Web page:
By David E. Stannard
For 400 years-from the 1st Spanish attacks opposed to the Arawak humans of Hispaniola within the 1490s to the U.S. Army's bloodbath of Sioux Indians at Wounded Knee within the 1890s—the indigenous population of North and South the USA persisted an never-ending firestorm of violence. in the course of that point the local inhabitants of the Western Hemisphere declined by means of as many as a hundred million humans. certainly, as historian David E. Stannard argues during this attractive new e-book, the ecu and white American destruction of the local peoples of the Americas was once the main great act of genocide within the background of the world.
Stannard starts with a portrait of the big richness and variety of existence within the Americas ahead of Columbus's fateful voyage in 1492. He then follows the trail of genocide from the Indies to Mexico and critical and South the US, then north to Florida, Virginia, and New England, and at last out around the nice Plains and Southwest to California and the North Pacific Coast. Stannard unearths that anyplace Europeans or white american citizens went, the local humans have been stuck among imported plagues and barbarous atrocities, in general leading to the annihilation of ninety five percentage in their populations. what sort of humans, he asks, do such horrendous issues to others? His hugely provocative solution: Christians. Digging deeply into historic ecu and Christian attitudes towards intercourse, race, and battle, he unearths the cultural flooring organized by means of the top of the center a while for the centuries-long genocide crusade that Europeans and their descendants launched-and in locations proceed to wage-against the recent World's unique population. Advancing a thesis that's bound to create a lot controversy, Stannard contends that the perpetrators of the yank Holocaust drew at the comparable ideological wellspring as did the later architects of the Nazi Holocaust.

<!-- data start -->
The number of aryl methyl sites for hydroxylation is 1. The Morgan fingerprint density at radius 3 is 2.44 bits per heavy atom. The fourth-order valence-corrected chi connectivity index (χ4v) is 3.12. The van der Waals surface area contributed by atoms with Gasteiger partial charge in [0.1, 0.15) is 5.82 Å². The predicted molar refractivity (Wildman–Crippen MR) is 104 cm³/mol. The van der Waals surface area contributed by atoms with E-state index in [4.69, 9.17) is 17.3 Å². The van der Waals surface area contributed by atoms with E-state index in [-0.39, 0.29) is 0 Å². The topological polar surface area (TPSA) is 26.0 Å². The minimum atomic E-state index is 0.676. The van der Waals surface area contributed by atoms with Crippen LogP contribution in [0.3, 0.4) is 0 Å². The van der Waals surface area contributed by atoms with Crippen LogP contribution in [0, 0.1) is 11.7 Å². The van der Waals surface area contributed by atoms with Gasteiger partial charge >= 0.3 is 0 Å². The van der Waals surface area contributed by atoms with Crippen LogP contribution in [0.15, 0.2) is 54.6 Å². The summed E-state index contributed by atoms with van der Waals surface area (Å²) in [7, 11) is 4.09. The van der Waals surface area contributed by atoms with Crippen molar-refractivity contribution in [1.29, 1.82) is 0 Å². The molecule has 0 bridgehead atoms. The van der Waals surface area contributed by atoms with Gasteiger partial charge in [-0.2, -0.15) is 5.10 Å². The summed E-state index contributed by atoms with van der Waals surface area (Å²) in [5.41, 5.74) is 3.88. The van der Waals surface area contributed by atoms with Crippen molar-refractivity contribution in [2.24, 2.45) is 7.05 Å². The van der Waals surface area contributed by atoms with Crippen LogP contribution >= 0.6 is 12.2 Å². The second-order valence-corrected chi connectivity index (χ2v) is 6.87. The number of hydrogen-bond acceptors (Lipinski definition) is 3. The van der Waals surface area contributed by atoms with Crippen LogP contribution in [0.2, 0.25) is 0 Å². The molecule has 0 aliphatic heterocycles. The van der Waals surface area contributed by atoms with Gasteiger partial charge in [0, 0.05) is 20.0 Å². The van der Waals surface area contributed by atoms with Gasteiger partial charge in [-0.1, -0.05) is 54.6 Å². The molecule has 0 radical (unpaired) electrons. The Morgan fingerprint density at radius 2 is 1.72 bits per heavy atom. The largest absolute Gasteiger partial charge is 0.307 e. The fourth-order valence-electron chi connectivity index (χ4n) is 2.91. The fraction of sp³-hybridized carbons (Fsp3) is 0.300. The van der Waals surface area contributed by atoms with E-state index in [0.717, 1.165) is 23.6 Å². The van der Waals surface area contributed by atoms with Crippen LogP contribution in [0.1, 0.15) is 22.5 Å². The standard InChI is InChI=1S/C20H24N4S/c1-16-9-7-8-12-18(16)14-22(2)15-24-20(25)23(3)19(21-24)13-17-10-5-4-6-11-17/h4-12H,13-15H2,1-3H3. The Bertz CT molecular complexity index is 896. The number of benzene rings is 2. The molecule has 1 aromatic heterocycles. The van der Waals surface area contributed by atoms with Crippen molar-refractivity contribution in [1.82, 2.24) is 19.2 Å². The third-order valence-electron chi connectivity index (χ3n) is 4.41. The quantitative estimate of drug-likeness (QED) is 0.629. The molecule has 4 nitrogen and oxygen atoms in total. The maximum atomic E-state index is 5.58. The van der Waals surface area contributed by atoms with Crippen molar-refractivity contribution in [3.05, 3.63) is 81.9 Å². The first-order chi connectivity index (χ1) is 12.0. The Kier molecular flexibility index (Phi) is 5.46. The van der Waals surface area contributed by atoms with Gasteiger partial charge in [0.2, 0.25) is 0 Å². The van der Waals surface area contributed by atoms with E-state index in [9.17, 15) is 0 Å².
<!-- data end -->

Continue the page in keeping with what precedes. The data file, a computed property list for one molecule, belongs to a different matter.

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Additional resources for American Holocaust: Colombus and the Conquest of the New World
Chaco Canyon is near the middle of the San Juan Basin, and here, more than a thousand years ago, there existed the metropolitan hub of hundreds of villages and at least nine large towns constructed around enormous multi-storied build ing complexes. Pueblo Bonito is an example of one of these: a single, four story building with large high-ceilinged rooms and balconies, it contained 800 rooms, including private residences for more than 1200 people and dozens of circular common rooms up to 60 feet in diameter.
It was an apt comparison, not only because the jewelry and pottery from this area is distinctly similar in many respects to that of Mesoamerica and the Andes, but because large and dense city-like settle ments, built in stockade fashion and surrounded by intensely cultivated agricultural plantations were common here, as were state and quasi-state organizations in the political realm. Major cultural centers here include those of the Caddo peoples, the Hasinai, the Bidai, the Atakapa, the Tun ica, the Chickasaw, the Tuskegee, the Natchez, the Houma, the Chocktaw, the Creek, the Tohome, the Pensacola, the Apalachee, the Seminole, the Yamasee, the Cusabo, the Waccamaw, the Catawba, the Woccon-and again, as in other regions, many more.
They were superb basket-makers, carpenters, potters, weavers, tanners, and fishermen. 27 The Calusa, in fact, are especially intriguing in that they defy conven tional rules of political anthropology by having been a complex of hunt ing, fishing, and gathering societies that also were sedentary and highly stratified, with politically powerful and centralized governments. Para mount chiefs, who commanded standing armies of warriors who had no other work obligations, ruled directly over dozens of towns in their dis tricts, while controlling dozens more through systems of tribute.